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What is meant by “Volunteer-driven” or "Guided by Volunteers?"

TCF is governed by a Board of Directors who serve four-year terms without financial compensation. No one can serve more than ten consecutive years, but may be re-elected or appointed after a lapse of at least one year. The names, terms, and electing or appointing authority for the current Board may be found on the Vision and Values page of this website.

The Board regularly meets quarterly and makes policy decisions, approves committee recommendations, develops strategic and operational plans, and evaluates staff. They also individually lead and serve on operating committees.

The role of staff is to assist volunteers with planning, organization, development, and evaluation of all aspects of the Foundation. The employees perform administrative duties, follow Board-adopted policies, comply with government regulations and other laws, communicate with Foundation grantees, vendors, and other contacts, and recommend plans, policies, and procedural alternatives for Board or committee decisions. Staff members help to develop meeting agendas, monitor follow-up, prepare communications, and accomplish objectives, all under volunteer direction.

Major committees meet quarterly, or more frequently when needed, and include Board members as well as other members of the public who have a particular interest or expertise in the work of that committee. The current active committees are Finance/Investment, Grantmaking, Scholarships, Resource Development, Volunteer Development, and Conference Center.

Project sub-committees are also formed to diversify volunteer input and leadership even more, and to enable community members to take part in the aspects of the Foundation that interest them. Active sub-committees are currently working on A Ducky Day in Tipton Park (August 24, 2008) and the growth of the Women’s Fund.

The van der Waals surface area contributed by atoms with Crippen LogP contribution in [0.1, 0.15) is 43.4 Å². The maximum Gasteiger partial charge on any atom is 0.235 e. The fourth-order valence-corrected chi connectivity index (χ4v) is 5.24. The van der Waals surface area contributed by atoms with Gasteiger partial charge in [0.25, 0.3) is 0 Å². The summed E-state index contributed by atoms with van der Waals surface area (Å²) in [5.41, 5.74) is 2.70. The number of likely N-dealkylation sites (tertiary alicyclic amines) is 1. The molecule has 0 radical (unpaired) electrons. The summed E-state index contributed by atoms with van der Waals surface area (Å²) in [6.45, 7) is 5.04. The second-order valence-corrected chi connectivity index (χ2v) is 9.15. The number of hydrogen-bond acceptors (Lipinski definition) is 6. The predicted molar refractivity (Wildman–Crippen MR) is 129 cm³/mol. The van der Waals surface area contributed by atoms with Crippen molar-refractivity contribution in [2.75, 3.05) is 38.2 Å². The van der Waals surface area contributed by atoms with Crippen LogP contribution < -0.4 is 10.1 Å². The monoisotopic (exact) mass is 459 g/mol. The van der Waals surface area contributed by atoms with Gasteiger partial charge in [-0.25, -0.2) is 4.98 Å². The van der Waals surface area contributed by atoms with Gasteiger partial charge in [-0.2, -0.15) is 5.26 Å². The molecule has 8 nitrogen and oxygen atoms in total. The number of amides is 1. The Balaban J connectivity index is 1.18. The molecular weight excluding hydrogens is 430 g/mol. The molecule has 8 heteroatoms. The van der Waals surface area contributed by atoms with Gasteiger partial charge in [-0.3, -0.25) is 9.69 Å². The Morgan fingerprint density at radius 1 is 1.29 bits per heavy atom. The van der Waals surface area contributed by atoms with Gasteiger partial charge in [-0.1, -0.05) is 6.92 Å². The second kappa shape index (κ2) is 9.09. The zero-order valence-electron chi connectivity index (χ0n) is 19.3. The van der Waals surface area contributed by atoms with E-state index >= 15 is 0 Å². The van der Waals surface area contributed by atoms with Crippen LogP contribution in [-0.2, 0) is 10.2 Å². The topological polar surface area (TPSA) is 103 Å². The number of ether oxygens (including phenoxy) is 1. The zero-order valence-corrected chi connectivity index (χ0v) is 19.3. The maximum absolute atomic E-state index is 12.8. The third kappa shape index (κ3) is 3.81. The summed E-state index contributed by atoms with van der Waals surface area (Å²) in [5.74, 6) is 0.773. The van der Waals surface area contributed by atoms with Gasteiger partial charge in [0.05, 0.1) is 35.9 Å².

Additionally, a committee is being formed in 2008 that will focus on a project to develop a Volunteer Center to assist all the organizations that depend on volunteers to make them work, including clubs, churches, schools, sports leagues, and other institutions, as well as the social service agencies. Also, representatives of the incorporated nonprofit agencies will be asked to make plans for the future of the United Community Fund as a means of collaborative fundraising. If they decide to go forward, campaign and allocation committees will be organized with grassroots involvement of more people.

People with roots, residence, or business in Tipton County are welcome to become Foundation volunteers. Orientation meetings are scheduled as needed and an agreement is signed by both the new volunteer and a Foundation representative. Fundamental to every “job description” is the commitment to make a personally significant investment of time, talent, and treasure in a particular aspect of the Tipton County Foundation, and encourage others to do the same. A PowerPoint presentation about Foundation operations may be viewed on this website. Back to Top


What is a Public Charity?

A nonprofit organization that qualifies for tax-exempt status under section 501(c)(3) of the IRS code and that receives its financial support from a broad segment of the general public. Organizations exempt under Section 501(c)(3) must pass a public support test to be considered public charities, or must be formed to benefit an organization that is a public charity. Charitable organizations that are not public charities are private foundations and are subject to more stringent regulatory and reporting requirements. Back to Top


What is the Public Support Test?

There are two public support tests, both of which are designed to ensure that a charitable organization is responsive to the general public rather than to a limited number of people. One test, sometimes referred to as 509(a)(1) or 170(b)(1)(A)(vi), is for charities that rely mainly on gifts, grants, and contributions. To be automatically classed as a public charity under this test, organizations must show that they normally receive at least one-third of their support from the general public (including government agencies and foundations).